Hawaii Gov. Neil Abercrombie has signed a bill allowing same-sex civil unions into law, granting the state's homosexuals the same rights as married couples.
"This signing today of this measure says to all the world that they are welcome, that everyone is a brother or a sister in paradise," Abercrombie said Wednesday.
"The legalization of civil unions in Hawaii represents in my mind, equal rights," he added. On Feb. 16, the state legislature approved the measure in a 18-5 vote.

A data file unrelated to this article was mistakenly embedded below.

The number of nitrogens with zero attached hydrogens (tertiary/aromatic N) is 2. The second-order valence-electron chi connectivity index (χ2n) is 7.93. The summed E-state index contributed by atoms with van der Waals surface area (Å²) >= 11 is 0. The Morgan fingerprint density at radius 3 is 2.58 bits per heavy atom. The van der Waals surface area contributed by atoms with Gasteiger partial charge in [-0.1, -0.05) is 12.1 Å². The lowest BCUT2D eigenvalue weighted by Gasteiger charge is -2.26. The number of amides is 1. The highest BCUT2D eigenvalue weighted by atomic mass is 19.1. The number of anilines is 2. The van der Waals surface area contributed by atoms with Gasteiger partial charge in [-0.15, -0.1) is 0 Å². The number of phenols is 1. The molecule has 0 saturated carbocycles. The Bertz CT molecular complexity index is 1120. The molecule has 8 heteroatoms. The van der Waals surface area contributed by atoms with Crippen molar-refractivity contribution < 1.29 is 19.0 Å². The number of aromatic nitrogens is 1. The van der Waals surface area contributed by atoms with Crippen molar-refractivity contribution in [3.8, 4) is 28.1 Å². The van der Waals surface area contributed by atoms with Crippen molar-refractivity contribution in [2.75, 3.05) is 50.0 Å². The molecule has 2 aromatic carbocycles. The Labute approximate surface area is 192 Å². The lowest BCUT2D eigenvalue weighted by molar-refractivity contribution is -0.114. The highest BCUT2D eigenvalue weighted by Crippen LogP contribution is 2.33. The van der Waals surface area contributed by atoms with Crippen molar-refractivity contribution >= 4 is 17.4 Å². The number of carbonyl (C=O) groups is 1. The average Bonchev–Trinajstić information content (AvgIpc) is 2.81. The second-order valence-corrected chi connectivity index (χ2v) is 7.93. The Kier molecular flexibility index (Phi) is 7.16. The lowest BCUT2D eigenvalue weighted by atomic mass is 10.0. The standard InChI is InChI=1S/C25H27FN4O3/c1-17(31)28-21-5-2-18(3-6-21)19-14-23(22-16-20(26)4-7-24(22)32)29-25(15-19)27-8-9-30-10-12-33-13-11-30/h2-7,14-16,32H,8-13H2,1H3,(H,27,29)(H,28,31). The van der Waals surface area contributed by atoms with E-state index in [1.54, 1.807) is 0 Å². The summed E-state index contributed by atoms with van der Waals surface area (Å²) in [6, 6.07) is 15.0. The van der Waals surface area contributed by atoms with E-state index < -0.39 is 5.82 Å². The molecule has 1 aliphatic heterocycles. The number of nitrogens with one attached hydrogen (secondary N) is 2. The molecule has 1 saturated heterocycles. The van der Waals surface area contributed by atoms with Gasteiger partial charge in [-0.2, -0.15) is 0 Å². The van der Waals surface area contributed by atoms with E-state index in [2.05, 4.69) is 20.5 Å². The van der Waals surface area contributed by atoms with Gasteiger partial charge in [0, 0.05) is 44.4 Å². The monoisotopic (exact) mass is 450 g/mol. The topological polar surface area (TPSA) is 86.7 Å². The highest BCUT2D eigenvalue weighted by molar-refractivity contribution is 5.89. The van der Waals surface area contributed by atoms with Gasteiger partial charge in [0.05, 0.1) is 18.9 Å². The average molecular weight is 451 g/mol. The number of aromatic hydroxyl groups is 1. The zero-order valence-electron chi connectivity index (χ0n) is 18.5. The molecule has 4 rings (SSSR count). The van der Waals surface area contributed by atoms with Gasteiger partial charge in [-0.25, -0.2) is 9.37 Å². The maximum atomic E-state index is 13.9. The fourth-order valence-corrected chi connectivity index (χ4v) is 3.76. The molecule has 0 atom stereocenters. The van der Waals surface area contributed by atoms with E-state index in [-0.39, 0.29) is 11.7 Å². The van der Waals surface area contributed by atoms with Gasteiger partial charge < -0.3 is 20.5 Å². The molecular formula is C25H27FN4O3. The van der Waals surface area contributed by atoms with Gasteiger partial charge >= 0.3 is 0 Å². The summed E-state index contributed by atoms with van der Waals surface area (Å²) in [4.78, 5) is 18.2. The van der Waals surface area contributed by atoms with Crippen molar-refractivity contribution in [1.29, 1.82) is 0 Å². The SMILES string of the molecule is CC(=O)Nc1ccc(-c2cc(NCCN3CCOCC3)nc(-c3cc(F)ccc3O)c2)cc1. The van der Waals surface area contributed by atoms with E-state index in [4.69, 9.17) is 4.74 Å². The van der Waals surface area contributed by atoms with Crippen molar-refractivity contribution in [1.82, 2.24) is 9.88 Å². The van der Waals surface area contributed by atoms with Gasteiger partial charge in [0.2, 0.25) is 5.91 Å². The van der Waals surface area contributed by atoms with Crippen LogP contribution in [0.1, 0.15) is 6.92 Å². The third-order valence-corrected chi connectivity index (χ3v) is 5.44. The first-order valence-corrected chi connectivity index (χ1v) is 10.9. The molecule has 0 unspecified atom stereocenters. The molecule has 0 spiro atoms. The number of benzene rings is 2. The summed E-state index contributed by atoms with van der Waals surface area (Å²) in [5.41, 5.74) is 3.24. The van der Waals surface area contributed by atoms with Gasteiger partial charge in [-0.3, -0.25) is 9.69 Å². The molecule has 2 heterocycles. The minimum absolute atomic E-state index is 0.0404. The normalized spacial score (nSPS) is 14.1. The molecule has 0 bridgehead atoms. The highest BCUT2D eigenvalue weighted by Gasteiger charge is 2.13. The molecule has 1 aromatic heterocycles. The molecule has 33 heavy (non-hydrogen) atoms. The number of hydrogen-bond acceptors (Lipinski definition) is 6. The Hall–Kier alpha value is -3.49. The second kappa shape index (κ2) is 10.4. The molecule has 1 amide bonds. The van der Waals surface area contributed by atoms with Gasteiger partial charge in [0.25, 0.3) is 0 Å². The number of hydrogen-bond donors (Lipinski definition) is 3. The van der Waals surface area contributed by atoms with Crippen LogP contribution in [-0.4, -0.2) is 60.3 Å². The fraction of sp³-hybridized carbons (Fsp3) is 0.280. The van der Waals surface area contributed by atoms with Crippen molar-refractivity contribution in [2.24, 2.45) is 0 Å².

The Rainbow State has been a key battleground for gay rights activists for 20 years. In 1998, voters overwhelming passed the nation's first "defense of marriage" constitutional amendment in response to a state Supreme Court decision five years earlier that nearly made Hawaii the first state to legalize gay marriage.
The amendment resulted in a law banning gay marriage in Hawaii but left the door open for civil unions. Since then, 29 other states also have enacted defense of marriage amendments.
The new civil union law will go into effect Jan. 1, 2012, making Hawaii the seventh state to allow such unions. Five other states and the District of Columbia permit same-sex marriage.